David Warner has implored Chris Rogers to shelve retirement plans.
He has also expressed bemusement at English reports claiming he and Australian Test opening partner Rogers don’t like each other.
While the 37-year-old Rogers has previously indicated this Ashes will be his international swan song, he is in the form of his life after posting a career-best 173 at Lord’s to be averaging 109 in the series.
The only apparent threat to his spot could be the alarming bout of dizziness which forced him to retire hurt in the second innings at Lord’s. However, team medical staff are confident he’ll be fit for the third Test next week at Edgbaston.
Warner is keen to extend their opening partnership beyond the five-Test series that is squared 1-1.
“When we put on the hundred partnership in the second innings (at Lord’s), I came down the wicket and shook his hand and said ‘mate you can’t leave me’,” Warner said.
“He just laughed.
“He said the other day he is playing his best to date for Australia. I would love to see him go on, but he will know when it is time.”
The duo are likely to rank fourth on Australia’s list of most-productive Test opening pairs by the end of the Ashes.
Warner has been the hare to Rogers’ tortoise in so many of their stands, but the roles have been reversed on this tour.
Warner has struggled to score easily against Jimmy Anderson and Stuart Broad, while Rogers has looked extremely comfortable driving the new ball.
“He is playing with freedom. He is playing with a clear mind,” Warner said.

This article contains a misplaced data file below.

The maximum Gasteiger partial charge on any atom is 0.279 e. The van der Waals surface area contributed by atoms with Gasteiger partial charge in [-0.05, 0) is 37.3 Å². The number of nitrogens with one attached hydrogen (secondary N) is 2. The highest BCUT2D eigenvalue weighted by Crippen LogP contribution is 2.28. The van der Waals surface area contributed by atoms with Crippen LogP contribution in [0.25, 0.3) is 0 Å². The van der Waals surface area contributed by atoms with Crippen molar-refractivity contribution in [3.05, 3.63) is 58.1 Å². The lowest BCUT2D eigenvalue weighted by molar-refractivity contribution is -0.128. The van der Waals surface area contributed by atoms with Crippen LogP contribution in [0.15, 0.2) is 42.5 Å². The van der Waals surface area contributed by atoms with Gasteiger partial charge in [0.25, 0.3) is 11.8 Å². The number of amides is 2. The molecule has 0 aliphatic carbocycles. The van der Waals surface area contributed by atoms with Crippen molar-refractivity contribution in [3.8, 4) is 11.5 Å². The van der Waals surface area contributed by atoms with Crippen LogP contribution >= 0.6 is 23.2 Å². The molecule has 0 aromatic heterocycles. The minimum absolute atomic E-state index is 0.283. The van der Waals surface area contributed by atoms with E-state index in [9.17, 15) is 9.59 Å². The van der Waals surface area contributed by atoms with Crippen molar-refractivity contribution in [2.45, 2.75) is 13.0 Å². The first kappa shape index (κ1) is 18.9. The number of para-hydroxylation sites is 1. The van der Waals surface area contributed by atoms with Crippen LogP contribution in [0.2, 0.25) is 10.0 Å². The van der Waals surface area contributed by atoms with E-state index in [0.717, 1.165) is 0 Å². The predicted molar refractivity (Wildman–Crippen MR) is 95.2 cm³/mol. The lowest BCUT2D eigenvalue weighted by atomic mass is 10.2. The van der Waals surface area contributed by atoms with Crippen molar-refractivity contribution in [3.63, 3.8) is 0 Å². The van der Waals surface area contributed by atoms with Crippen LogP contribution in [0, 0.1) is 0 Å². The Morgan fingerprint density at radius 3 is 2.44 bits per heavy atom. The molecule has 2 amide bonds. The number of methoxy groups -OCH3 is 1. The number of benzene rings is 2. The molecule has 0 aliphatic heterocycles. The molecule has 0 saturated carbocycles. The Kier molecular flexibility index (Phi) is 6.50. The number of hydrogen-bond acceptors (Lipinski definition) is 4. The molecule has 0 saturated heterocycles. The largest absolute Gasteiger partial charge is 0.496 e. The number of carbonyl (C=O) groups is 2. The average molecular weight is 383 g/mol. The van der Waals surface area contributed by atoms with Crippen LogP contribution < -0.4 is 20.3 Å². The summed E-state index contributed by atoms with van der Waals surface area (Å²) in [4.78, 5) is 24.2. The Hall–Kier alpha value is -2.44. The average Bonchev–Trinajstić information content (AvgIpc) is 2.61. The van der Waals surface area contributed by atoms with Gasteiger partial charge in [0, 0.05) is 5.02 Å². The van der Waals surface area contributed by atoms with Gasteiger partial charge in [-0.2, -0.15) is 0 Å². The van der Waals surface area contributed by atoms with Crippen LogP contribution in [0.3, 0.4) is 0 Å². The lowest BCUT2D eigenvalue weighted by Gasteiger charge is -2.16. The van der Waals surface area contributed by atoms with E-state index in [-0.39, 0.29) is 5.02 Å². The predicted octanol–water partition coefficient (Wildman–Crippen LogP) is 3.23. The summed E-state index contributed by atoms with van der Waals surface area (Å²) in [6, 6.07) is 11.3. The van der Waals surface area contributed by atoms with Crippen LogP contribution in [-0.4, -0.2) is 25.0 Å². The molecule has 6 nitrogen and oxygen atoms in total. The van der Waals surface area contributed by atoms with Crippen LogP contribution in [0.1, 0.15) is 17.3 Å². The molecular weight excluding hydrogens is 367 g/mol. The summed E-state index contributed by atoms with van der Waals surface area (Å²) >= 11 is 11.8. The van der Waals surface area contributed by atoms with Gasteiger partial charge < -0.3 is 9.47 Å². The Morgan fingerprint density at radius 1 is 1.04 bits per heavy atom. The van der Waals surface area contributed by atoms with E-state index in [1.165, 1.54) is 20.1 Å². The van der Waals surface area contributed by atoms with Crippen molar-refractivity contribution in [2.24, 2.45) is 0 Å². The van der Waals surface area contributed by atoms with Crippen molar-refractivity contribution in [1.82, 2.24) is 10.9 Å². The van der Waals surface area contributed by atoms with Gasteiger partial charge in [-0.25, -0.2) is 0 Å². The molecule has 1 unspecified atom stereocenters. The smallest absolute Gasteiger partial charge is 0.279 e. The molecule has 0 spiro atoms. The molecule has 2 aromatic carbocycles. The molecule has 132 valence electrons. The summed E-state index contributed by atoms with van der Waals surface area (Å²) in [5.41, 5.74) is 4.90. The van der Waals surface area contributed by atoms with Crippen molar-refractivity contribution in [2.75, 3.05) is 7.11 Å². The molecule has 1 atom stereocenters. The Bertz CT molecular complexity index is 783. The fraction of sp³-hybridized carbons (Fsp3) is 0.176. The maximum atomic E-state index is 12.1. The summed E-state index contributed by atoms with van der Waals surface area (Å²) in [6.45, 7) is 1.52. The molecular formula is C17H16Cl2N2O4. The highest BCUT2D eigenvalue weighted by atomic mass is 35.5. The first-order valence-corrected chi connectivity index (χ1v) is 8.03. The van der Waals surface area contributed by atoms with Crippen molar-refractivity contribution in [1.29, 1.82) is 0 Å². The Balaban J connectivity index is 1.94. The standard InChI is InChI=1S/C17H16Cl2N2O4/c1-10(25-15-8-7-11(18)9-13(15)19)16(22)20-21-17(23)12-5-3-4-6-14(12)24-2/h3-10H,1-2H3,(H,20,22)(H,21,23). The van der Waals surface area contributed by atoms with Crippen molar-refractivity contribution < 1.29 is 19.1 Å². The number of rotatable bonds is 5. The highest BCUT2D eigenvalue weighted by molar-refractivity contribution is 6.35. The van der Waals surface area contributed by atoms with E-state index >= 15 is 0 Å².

“He keeps me in check and I keep him in check as well. I think he’s helped me a lot.
“I’ve loved opening the batting with him.”
Warner’s words are in sharp contrast to reports from English pundits that the pair actively dislike each other, to the point where they hardly speak on the field.
The 28-year-old was unsure how the “yin and yang” relationship has been “totally blown out of proportion”.
“I have no idea,” Warner said.
“But it doesn’t help when your mates like Brad Haddin stir the porridge a little bit and tell people we actually don’t like each other.
“We get along very well – everyone in the group knows that.”
Rogers is set to consult an ear specialist in London on Wednesday morning before joining the squad in the Midlands.
Warner admitted he was spooked by Rogers’ sudden debilitating turn at the crease on day four at Lord’s.
“That was bizarre … I was worried; I had no idea what was going on,” he said.
“He actually said to me the grandstand is moving and I said no it’s not.
“I saw him the other night and he said he was ok.”
Rogers previously had concussion issues after being struck on the head on the Windies tour leading into the Ashes.
If he is unable to prove his fitness before the Edgbaston clash, Shaun Marsh is likely to open in his place.